We ran to a local internet cafe and resubmitted the online forms as well as reprinted the paper ones, then went back to the office to get back in line. This time we managed to jump through all the hoops without an issue. Then we promptly cancelled all the flights and hotel tickets we booked. It’s things like this that contribute to the inefficiency of our society – think about how much extra, unnecessary work was created for everyone involved. Us, the IVS office, the Indian embassy, the online booking service, the hotels, the airlines, etc. etc. to book/process/cancel these “fake” tickets that everyone knew would be cancelled the minute after we submitted the application. In 8 business days, we finally got those darned pieces of paper in our passports. So far, not loving India.
Crossing the Nepal-India Border Overland
The original plan was to cross over to India from Nepal overland. We did all the research and made all the preparations. First, we had to take an 8-hour bus from Kathmandu to the Sunauli border. From there, we exit Nepal, enter India, then take a 3-hour government bus or jeep to the next town of Gorakhpur. Once we got to Gorakhpur, the choices expand, and we can take a long train or bus to the next city in India (preferably train). We didn’t think much about the plan. No big deal, we’ve done lots of overland crossings before.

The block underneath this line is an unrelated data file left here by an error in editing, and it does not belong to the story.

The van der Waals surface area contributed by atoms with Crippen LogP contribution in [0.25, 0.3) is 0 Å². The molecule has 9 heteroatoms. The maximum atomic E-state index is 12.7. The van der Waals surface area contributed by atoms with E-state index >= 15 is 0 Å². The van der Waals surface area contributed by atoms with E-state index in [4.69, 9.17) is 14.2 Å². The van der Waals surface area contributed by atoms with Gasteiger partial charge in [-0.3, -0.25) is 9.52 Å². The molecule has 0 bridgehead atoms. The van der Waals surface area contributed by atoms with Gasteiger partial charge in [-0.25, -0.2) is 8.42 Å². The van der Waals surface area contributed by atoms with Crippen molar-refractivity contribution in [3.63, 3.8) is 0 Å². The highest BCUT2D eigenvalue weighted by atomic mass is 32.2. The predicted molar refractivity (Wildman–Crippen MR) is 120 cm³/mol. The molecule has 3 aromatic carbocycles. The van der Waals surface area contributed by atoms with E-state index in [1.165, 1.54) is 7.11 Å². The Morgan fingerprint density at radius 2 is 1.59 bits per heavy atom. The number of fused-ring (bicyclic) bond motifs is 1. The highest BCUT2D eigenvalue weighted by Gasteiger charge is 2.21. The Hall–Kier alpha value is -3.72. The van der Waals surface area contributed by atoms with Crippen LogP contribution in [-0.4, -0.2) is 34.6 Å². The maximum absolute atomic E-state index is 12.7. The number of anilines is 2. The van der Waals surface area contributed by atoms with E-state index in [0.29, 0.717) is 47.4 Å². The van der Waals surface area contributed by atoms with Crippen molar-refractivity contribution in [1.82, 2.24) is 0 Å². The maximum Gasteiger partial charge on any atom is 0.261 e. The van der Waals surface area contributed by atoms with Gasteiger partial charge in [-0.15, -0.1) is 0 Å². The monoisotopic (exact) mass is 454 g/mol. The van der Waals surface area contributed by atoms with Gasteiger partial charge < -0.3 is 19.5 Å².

And then we looked up the available trains from Gorakhpur. We had been forewarned that trains in India get booked really fast and we need to book in advance (as early as 60 days before). Obviously that was not a possibility – we didn’t even know which day we would be in India until now. From what we could determine from the highly unusable India Rail website, all the Gorakhpur-Delhi or Gorakhpur-Varanasi trains on the day we wanted had so many people on the waitlist, we would never get a ticket.